The Glenn Miller Story – Re-Played
On May 12 I was invited to introduce a screening of The Glenn Miller Story (1954) in the Queen’s Film Theatre Belfast, as part of the Bealtaine Festival 2013 – a national celebration of creativity as we age (Bealtaine is the Irish word for May).
I have now done nearly sixty of these introduced screenings there in recent years, every one a pleasure.
You could always trust a James Stewart film.
And, when it was allowed, as an actor he had a deft, affective comic touch which invariably earned that trust.
But his mature films, for Hitchcock and for Anthony Mann in the 1950’s, in which he played troubled, querulous, lonely characters, I have always considered to be more intriguing than his earlier comedies.
These films were even contradictory – in that Stewart was playing against that comic grain – and so, when we scrutinised them, we found emotional density in films such as Rear Window, The Man Who Knew Too Much and Vertigo, and in his Anthony Mann westerns like The Naked Spur, The Far Country and The Man from Laramie – even the titles still resonate today.
These films were light years away from It’s a Wonderful Life, or Harvey and the man who talked to rabbits.
Between times Stewart had had a distinguished WW2 career in the US Air Force, and this brings us neatly to the film under review – a romanticised, uncontroversial, purported biography of real life character Glenn Miller, whom Stewart knew.
Interestingly no-one has yet come forward with a film biography of James Stewart? But would it work without Daniel Day Lewis?
The first film, I think, I ever saw was The Greatest Show on Earth, made two years before The Glenn Miller Story (TGMS), and so James Stewart has been part of my movie going life from the very start.
The films he made with Anthony Mann (a much better director of westerns than John Ford, in my view) helped to re-invent his versatility as an actor: now he was a tougher, more pained and selfish protagonist – but not in this one film, from that same period, where indeed he reverted to his homely, sentimental, appealing self, replaying Glenn Miller.
So is The Glenn Miller Story a tongue-in-cheek parody? Is it not a bit too mannered, lazy, indifferent? (We know that Mrs Miller was not a fan).
When we remember that 1954 was also the year of Kurosawa’s Seven Samurai, Fellini’s La Strada and Elia Kazan’s On the Waterfront it puts TGMS into a harsh and competitive context.
As those titles remind us now, cinema’s power to connect and to upset audience expectation had become pre-eminent, and actors such as James Stewart were going to be left behind.
Today this film may look conventional and dated, when placed alongside such estimable contemporaries; it is a slow starter, there is no ‘real’ music for over half an hour; the Louis Armstrong and Gene Krupa cameos, in theBasin Street Blues number, are simply a curiosity, a bit of padding; the Little Brown Jug motif becomes a bit embarrassing; the structure of the film is overbalanced in that the search for ‘a band with a radical personality’ takes up far more screen time than The Glenn Miller Band in full flight; but the Frances Langford cameo, at the end, is well worth waiting for; and when the flight doesn’t reach Paris on that fateful day in December 1944, I challenge you not to sniffle or to pretend to clear your throat.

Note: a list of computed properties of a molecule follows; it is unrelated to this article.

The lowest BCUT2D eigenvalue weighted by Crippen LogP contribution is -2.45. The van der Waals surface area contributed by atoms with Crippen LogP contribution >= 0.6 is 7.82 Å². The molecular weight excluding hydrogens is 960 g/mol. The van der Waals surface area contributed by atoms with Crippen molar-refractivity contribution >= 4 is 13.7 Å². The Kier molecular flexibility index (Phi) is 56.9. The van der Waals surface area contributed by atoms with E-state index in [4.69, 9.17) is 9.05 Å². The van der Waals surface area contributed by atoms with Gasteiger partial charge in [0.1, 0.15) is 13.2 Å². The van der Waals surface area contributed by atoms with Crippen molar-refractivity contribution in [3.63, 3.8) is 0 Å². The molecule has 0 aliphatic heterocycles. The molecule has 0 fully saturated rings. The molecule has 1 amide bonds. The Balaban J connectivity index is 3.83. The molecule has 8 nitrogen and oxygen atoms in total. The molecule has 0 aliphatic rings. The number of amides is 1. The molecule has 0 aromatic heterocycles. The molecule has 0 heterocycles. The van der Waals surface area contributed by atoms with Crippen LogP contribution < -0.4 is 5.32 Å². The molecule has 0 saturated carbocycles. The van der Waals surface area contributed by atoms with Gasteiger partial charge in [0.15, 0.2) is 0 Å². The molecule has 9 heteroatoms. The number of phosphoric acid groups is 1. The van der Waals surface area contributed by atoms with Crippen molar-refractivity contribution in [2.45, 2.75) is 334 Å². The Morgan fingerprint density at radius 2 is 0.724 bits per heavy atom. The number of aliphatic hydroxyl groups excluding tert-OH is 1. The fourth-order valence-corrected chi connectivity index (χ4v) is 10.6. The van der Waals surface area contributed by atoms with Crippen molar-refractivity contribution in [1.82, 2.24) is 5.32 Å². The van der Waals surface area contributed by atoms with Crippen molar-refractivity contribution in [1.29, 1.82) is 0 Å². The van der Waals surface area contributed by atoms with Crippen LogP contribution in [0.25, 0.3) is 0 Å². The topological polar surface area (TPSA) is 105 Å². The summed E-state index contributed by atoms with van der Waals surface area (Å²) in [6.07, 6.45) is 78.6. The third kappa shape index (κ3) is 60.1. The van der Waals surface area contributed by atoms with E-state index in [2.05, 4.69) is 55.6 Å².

But music and films like this would be swept aside, within two years, by Elvis Presley, James Dean and Rock ‘n’ roll.
The real Miller was more square-jawed than this interpretation: a strict band manager, a fusspot, perfectionist arranger and musician but TGMS has ensured that his tribute bands have stayed on the road for 70 years (indeed I am going to see one in Dublin in September), while we struggle to remember the music of his great rivals in the 30’s and 40’s such as Benny Goodman and others.
Yes. the nostalgia here is a bit heavy handed, and actress June Allyson is a bit phoney-baloney, but there is affection in the detail and, for my money, the theatrical conceits of the film still work (otherwise I wouldn’t be here talking and writing about it).
On a personal note, after my mother had been evacuated to the shores of Lough Neagh, during the Blitz in Belfast, she went one night to a big band concert in an RAF base near Antrim, then being used by the US Air Force around the time of D-Day.
It was the Glenn Miller Band, with Bob Hope, entertaining the troops in Europe, and Frances Langford sang Chattanooga-choo-choo.
And the name of that base? Langford Lodge! You couldn’t make it up – and then I was dragged screaming and shouting to see this film ten years later in 1954.
George Fleeton is giving the pre-performance talk – in the Gaiety Theatre Dublin on Wednesday June 05 at 6.30pm – before the opening night of a new production of Verdi’s opera La Traviata.
Details at www.lyricoperaproductions.com
© George Fleeton